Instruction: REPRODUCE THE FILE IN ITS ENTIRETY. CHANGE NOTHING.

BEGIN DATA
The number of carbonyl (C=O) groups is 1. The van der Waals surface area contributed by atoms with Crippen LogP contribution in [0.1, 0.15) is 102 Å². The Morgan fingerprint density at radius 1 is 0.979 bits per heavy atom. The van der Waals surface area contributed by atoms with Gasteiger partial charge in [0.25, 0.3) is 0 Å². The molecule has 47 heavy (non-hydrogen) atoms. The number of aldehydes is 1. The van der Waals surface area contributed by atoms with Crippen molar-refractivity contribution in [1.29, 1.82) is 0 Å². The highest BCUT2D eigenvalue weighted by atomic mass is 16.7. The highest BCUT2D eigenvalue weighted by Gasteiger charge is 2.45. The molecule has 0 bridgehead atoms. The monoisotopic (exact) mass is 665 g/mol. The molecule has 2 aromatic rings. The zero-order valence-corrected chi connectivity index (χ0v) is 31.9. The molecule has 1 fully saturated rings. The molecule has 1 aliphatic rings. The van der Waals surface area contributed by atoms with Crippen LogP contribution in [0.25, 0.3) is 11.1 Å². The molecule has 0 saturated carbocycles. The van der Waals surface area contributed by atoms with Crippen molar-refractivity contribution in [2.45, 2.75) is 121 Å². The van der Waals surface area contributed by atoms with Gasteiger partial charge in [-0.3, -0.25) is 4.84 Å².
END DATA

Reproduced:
The number of carbonyl (C=O) groups is 1. The van der Waals surface area contributed by atoms with Crippen LogP contribution in [0.1, 0.15) is 102 Å². The Morgan fingerprint density at radius 1 is 0.979 bits per heavy atom. The van der Waals surface area contributed by atoms with Gasteiger partial charge in [0.25, 0.3) is 0 Å². The molecule has 47 heavy (non-hydrogen) atoms. The number of aldehydes is 1. The van der Waals surface area contributed by atoms with Crippen molar-refractivity contribution in [1.29, 1.82) is 0 Å². The highest BCUT2D eigenvalue weighted by atomic mass is 16.7. The highest BCUT2D eigenvalue weighted by Gasteiger charge is 2.45. The molecule has 0 bridgehead atoms. The monoisotopic (exact) mass is 665 g/mol. The molecule has 2 aromatic rings. The zero-order valence-corrected chi connectivity index (χ0v) is 31.9. The molecule has 1 fully saturated rings. The molecule has 1 aliphatic rings. The van der Waals surface area contributed by atoms with Crippen LogP contribution in [0.25, 0.3) is 11.1 Å². The molecule has 0 saturated carbocycles. The van der Waals surface area contributed by atoms with Crippen molar-refractivity contribution in [2.45, 2.75) is 121 Å². The van der Waals surface area contributed by atoms with Gasteiger partial charge in [-0.3, -0.25) is 4.84 Å².